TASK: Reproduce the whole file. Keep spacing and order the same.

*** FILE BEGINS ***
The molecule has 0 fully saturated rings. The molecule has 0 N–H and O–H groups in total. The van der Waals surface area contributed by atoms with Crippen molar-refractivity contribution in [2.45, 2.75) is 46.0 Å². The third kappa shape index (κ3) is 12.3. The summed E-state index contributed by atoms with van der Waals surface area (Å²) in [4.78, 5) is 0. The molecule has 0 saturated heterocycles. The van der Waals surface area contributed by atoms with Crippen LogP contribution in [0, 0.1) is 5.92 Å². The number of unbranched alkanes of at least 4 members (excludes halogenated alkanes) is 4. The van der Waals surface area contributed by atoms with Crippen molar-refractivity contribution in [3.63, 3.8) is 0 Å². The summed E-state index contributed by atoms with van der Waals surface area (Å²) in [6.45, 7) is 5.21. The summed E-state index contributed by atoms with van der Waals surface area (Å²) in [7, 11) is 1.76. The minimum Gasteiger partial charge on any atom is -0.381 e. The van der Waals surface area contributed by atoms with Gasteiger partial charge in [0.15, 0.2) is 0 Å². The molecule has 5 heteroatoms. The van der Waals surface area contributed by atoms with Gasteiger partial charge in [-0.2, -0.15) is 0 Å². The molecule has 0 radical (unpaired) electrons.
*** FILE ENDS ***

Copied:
The molecule has 0 fully saturated rings. The molecule has 0 N–H and O–H groups in total. The van der Waals surface area contributed by atoms with Crippen molar-refractivity contribution in [2.45, 2.75) is 46.0 Å². The third kappa shape index (κ3) is 12.3. The summed E-state index contributed by atoms with van der Waals surface area (Å²) in [4.78, 5) is 0. The molecule has 0 saturated heterocycles. The van der Waals surface area contributed by atoms with Crippen LogP contribution in [0, 0.1) is 5.92 Å². The number of unbranched alkanes of at least 4 members (excludes halogenated alkanes) is 4. The van der Waals surface area contributed by atoms with Crippen molar-refractivity contribution in [3.63, 3.8) is 0 Å². The summed E-state index contributed by atoms with van der Waals surface area (Å²) in [6.45, 7) is 5.21. The summed E-state index contributed by atoms with van der Waals surface area (Å²) in [7, 11) is 1.76. The minimum Gasteiger partial charge on any atom is -0.381 e. The van der Waals surface area contributed by atoms with Gasteiger partial charge in [0.15, 0.2) is 0 Å². The molecule has 5 heteroatoms. The van der Waals surface area contributed by atoms with Gasteiger partial charge in [-0.2, -0.15) is 0 Å². The molecule has 0 radical (unpaired) electrons.